Poet and historian Keith Sinclair was born the oldest son of a rambunctious and impoverished family of ten. His reputation as a charismatic history professor and a prolific, accessible scholar of New Zealand history spread far beyond New Zealand’s universities. His bestselling History of New Zealand demonstrated his commitment to readable yet responsible history and his thirst for archival research made him New Zealand’s leading historian, breaking new ground, for example, in his 1957 Origins of the Māori Wars. He was among the first to treat New Zealand biography as a serious form and was also a significant poet of the post-war generation.
FROM THE OXFORD COMPANION TO NEW ZEALAND LITERATURE
Sinclair, Keith (1922–1993), poet and historian, was born in Auckland, and grew up in Point Chevalier beside the Waitematā Harbour, the oldest son of a rambunctious and impoverished family of ten. Their idyllic harbourside adventures in the 1920s and 1930s are recalled in Sinclair’s posthumously published autobiography, Halfway Round the Harbour (1993). His many adventures on the Meola reef, which juts into the Waitematā, form the basis for one of his most anthologised poems, ‘The Ballad of Meola Creek’, and were recreated in fictional form in Reefs of Fire (1977), a vivid foray into children’s literature. Both texts testify to Sinclair’s lifelong passion for Auckland’s land and seascapes, as well as to his obsession with recording the material facts which make New Zealand distinctive. His enduring legacy is his commitment to being a historian of New Zealand trained in New Zealand.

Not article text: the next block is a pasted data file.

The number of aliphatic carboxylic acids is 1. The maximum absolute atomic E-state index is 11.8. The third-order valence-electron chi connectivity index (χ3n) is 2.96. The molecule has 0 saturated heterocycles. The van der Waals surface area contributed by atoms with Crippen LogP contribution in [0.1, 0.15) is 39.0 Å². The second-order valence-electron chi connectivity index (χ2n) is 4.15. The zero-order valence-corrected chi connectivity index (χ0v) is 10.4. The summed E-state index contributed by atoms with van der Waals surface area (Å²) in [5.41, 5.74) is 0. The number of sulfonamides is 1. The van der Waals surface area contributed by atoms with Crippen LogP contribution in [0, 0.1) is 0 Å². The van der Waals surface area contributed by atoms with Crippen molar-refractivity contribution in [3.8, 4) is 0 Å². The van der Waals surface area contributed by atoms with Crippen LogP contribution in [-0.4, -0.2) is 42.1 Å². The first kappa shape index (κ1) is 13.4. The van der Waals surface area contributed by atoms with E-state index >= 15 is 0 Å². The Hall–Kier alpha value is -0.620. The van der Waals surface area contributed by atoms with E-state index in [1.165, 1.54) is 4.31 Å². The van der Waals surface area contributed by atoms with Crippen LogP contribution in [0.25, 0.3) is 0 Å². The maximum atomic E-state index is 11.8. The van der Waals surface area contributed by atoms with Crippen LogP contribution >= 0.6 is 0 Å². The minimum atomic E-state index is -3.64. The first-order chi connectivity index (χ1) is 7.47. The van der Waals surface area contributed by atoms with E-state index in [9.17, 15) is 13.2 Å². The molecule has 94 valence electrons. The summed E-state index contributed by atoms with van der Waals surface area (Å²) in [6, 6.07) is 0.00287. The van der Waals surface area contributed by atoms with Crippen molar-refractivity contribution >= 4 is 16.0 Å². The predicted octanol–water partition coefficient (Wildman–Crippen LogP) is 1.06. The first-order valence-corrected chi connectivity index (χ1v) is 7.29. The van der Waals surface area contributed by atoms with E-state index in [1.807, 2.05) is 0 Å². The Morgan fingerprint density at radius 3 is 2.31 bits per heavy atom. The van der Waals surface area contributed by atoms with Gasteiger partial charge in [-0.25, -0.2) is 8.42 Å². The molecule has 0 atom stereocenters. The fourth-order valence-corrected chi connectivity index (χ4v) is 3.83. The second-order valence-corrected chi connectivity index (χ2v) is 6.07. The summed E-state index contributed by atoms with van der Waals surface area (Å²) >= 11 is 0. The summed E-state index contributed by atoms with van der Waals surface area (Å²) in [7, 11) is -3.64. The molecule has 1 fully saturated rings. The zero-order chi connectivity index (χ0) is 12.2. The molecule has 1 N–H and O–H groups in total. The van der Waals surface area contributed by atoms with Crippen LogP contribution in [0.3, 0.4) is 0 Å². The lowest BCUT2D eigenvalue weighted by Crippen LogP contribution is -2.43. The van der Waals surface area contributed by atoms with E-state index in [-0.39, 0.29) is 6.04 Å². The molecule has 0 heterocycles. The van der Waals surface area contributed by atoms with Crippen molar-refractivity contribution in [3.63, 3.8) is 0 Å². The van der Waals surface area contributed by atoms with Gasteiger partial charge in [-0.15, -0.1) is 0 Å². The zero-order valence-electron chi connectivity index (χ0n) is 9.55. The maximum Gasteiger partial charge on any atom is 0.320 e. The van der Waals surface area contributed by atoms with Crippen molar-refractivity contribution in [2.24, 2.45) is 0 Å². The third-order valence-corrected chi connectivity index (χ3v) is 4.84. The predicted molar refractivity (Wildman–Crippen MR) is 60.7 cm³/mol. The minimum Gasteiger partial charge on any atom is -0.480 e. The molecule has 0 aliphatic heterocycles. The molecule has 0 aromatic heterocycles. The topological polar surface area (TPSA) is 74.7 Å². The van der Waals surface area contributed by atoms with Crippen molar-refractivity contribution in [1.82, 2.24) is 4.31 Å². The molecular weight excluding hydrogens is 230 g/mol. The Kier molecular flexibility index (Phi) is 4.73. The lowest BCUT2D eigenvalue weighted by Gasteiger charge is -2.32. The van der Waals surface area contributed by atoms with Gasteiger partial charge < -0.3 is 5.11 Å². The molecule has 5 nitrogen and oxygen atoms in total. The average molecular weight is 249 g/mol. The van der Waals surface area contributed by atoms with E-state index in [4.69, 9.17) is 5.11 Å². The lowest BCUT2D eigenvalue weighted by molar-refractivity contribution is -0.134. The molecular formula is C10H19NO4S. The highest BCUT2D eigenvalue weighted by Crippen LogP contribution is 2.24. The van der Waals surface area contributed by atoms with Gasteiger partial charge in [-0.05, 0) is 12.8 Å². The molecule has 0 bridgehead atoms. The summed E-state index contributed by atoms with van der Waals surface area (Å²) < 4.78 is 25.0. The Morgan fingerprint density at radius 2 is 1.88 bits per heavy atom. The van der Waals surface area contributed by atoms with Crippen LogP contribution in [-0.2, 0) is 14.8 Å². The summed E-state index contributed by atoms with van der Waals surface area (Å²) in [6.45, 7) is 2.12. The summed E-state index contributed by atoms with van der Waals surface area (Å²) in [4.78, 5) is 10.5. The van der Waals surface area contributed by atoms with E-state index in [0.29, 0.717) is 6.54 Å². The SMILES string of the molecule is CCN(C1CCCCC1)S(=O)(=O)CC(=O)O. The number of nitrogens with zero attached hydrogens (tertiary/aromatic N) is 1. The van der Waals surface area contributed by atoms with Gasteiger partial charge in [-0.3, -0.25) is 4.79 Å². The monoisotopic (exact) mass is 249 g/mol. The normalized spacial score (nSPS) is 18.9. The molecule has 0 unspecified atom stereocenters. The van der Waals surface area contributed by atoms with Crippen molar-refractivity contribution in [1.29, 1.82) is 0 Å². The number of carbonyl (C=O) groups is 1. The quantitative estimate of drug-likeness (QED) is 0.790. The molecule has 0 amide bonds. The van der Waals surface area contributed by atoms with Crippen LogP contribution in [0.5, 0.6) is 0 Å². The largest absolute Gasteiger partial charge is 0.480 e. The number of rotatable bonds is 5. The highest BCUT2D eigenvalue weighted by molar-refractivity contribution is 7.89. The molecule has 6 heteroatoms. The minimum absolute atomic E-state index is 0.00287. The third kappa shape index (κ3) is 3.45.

After Mount Albert Grammar School, Sinclair studied at Auckland Teachers’ College and part-time at Auckland University. He completed his BA overseas on military service at the end of World War 2. After the war, he took his MA and PhD in history at Auckland. He joined the Auckland history department in 1947, became a professor in 1963 and, apart from a brief dab into national politics (in 1969 he was member for Eden for three weeks, but lost the seat by sixty-seven postal votes), taught there until retirement. By then his reputation as a charismatic lecturer and a gifted, prolific and accessible scholar of New Zealand history had spread far beyond New Zealand’s universities. His best-selling History of New Zealand (1957), which went through several editions and still sells well after forty years, demonstrates his commitment to readable yet responsible history. In a series of witty and jargon-free chapters, Sinclair traces New Zealand’s history, from Māui’s fishing up the North Island (Te Ika a Māui) to the cold war alliance with the USA, focusing especially on issues of national character: bicultural, collectivist, yet ruggedly individual. Subsequent revisions lament the long reign of the National Party in the 1960s–70s and the free-market reforms of the post-1984 period. The History set the agenda for much research that followed; Sinclair’s old-fashioned romance of national destiny moved generations of readers. He saved scholarly treatment of the ‘nature’ of the ‘nation’ for his later cultural history, A Destiny Apart: New Zealand’s Search for National Identity (1986), which traced the scars of myths of war and sport on the New Zealand psyche. His other populist endeavours were celebratory: several widely read school text books; the lavish Looking Back: A Photographic History of New Zealand (1978); and The Story of New Zealand (1985), co-authored with Judith Bassett and Marcia Stenson.